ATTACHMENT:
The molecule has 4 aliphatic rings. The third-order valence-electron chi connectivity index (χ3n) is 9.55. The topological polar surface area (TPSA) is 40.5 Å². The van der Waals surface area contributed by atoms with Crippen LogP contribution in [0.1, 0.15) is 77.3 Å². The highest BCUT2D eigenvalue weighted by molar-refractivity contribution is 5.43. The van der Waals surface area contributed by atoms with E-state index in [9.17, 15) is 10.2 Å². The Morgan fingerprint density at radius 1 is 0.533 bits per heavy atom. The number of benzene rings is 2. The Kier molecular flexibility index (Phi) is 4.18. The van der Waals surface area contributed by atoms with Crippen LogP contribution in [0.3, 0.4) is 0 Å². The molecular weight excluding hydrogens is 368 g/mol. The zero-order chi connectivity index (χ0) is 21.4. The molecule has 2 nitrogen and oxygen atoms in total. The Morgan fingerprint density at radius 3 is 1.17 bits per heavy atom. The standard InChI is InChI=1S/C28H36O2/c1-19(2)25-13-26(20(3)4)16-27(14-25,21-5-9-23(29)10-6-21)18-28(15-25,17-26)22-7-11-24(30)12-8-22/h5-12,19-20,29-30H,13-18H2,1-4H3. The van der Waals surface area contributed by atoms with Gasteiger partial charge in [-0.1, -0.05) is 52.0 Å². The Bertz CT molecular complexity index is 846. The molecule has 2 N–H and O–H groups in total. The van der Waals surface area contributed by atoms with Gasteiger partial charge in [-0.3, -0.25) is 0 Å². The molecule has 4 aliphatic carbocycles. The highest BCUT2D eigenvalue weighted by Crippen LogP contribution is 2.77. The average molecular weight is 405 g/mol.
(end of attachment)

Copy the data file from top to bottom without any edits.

The molecule has 4 aliphatic rings. The third-order valence-electron chi connectivity index (χ3n) is 9.55. The topological polar surface area (TPSA) is 40.5 Å². The van der Waals surface area contributed by atoms with Crippen LogP contribution in [0.1, 0.15) is 77.3 Å². The highest BCUT2D eigenvalue weighted by molar-refractivity contribution is 5.43. The van der Waals surface area contributed by atoms with E-state index in [9.17, 15) is 10.2 Å². The Morgan fingerprint density at radius 1 is 0.533 bits per heavy atom. The number of benzene rings is 2. The Kier molecular flexibility index (Phi) is 4.18. The van der Waals surface area contributed by atoms with Crippen LogP contribution in [0.3, 0.4) is 0 Å². The molecular weight excluding hydrogens is 368 g/mol. The zero-order chi connectivity index (χ0) is 21.4. The molecule has 2 nitrogen and oxygen atoms in total. The Morgan fingerprint density at radius 3 is 1.17 bits per heavy atom. The standard InChI is InChI=1S/C28H36O2/c1-19(2)25-13-26(20(3)4)16-27(14-25,21-5-9-23(29)10-6-21)18-28(15-25,17-26)22-7-11-24(30)12-8-22/h5-12,19-20,29-30H,13-18H2,1-4H3. The van der Waals surface area contributed by atoms with Gasteiger partial charge in [-0.1, -0.05) is 52.0 Å². The Bertz CT molecular complexity index is 846. The molecule has 2 N–H and O–H groups in total. The van der Waals surface area contributed by atoms with Gasteiger partial charge in [-0.3, -0.25) is 0 Å². The molecule has 4 aliphatic carbocycles. The highest BCUT2D eigenvalue weighted by Crippen LogP contribution is 2.77. The average molecular weight is 405 g/mol.